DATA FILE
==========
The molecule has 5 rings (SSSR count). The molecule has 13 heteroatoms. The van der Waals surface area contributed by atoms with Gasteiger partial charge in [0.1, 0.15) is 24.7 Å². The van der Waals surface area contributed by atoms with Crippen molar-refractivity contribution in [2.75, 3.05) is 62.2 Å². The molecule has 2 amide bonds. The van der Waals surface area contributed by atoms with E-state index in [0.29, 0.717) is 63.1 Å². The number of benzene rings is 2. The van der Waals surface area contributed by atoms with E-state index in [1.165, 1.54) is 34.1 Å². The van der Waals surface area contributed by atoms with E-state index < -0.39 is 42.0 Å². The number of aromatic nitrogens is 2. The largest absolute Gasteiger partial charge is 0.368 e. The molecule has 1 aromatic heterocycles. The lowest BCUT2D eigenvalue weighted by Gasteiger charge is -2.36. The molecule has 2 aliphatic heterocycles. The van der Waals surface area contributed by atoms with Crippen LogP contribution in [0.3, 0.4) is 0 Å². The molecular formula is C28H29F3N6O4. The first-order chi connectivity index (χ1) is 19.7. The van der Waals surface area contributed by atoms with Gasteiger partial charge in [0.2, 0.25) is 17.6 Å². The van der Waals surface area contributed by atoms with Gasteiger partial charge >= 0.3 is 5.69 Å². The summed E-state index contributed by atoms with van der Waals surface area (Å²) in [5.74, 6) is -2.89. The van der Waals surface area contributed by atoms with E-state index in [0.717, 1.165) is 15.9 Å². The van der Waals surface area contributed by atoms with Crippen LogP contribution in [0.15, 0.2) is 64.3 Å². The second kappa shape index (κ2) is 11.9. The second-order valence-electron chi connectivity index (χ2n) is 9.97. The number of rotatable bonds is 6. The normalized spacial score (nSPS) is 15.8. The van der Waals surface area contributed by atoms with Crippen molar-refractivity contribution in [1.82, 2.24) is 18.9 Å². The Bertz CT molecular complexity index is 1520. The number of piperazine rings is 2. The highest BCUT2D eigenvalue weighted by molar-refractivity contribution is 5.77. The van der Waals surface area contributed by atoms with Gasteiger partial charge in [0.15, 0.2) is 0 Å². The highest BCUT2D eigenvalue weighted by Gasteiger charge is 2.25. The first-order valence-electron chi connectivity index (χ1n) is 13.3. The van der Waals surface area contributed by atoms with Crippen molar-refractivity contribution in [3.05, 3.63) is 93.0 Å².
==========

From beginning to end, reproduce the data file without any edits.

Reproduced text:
The molecule has 5 rings (SSSR count). The molecule has 13 heteroatoms. The van der Waals surface area contributed by atoms with Gasteiger partial charge in [0.1, 0.15) is 24.7 Å². The van der Waals surface area contributed by atoms with Crippen molar-refractivity contribution in [2.75, 3.05) is 62.2 Å². The molecule has 2 amide bonds. The van der Waals surface area contributed by atoms with E-state index in [0.29, 0.717) is 63.1 Å². The number of benzene rings is 2. The van der Waals surface area contributed by atoms with E-state index in [1.165, 1.54) is 34.1 Å². The van der Waals surface area contributed by atoms with E-state index < -0.39 is 42.0 Å². The number of aromatic nitrogens is 2. The largest absolute Gasteiger partial charge is 0.368 e. The molecule has 1 aromatic heterocycles. The lowest BCUT2D eigenvalue weighted by Gasteiger charge is -2.36. The molecule has 2 aliphatic heterocycles. The van der Waals surface area contributed by atoms with Crippen LogP contribution in [0.3, 0.4) is 0 Å². The molecular formula is C28H29F3N6O4. The first-order chi connectivity index (χ1) is 19.7. The van der Waals surface area contributed by atoms with Gasteiger partial charge in [0.2, 0.25) is 17.6 Å². The van der Waals surface area contributed by atoms with Gasteiger partial charge >= 0.3 is 5.69 Å². The summed E-state index contributed by atoms with van der Waals surface area (Å²) in [5.74, 6) is -2.89. The van der Waals surface area contributed by atoms with E-state index in [0.717, 1.165) is 15.9 Å². The van der Waals surface area contributed by atoms with Crippen LogP contribution in [0.15, 0.2) is 64.3 Å². The second kappa shape index (κ2) is 11.9. The second-order valence-electron chi connectivity index (χ2n) is 9.97. The number of rotatable bonds is 6. The normalized spacial score (nSPS) is 15.8. The van der Waals surface area contributed by atoms with Crippen molar-refractivity contribution in [1.82, 2.24) is 18.9 Å². The Bertz CT molecular complexity index is 1520. The number of piperazine rings is 2. The highest BCUT2D eigenvalue weighted by molar-refractivity contribution is 5.77. The van der Waals surface area contributed by atoms with Gasteiger partial charge in [0.15, 0.2) is 0 Å². The highest BCUT2D eigenvalue weighted by Gasteiger charge is 2.25. The first-order valence-electron chi connectivity index (χ1n) is 13.3. The van der Waals surface area contributed by atoms with Crippen molar-refractivity contribution in [3.05, 3.63) is 93.0 Å².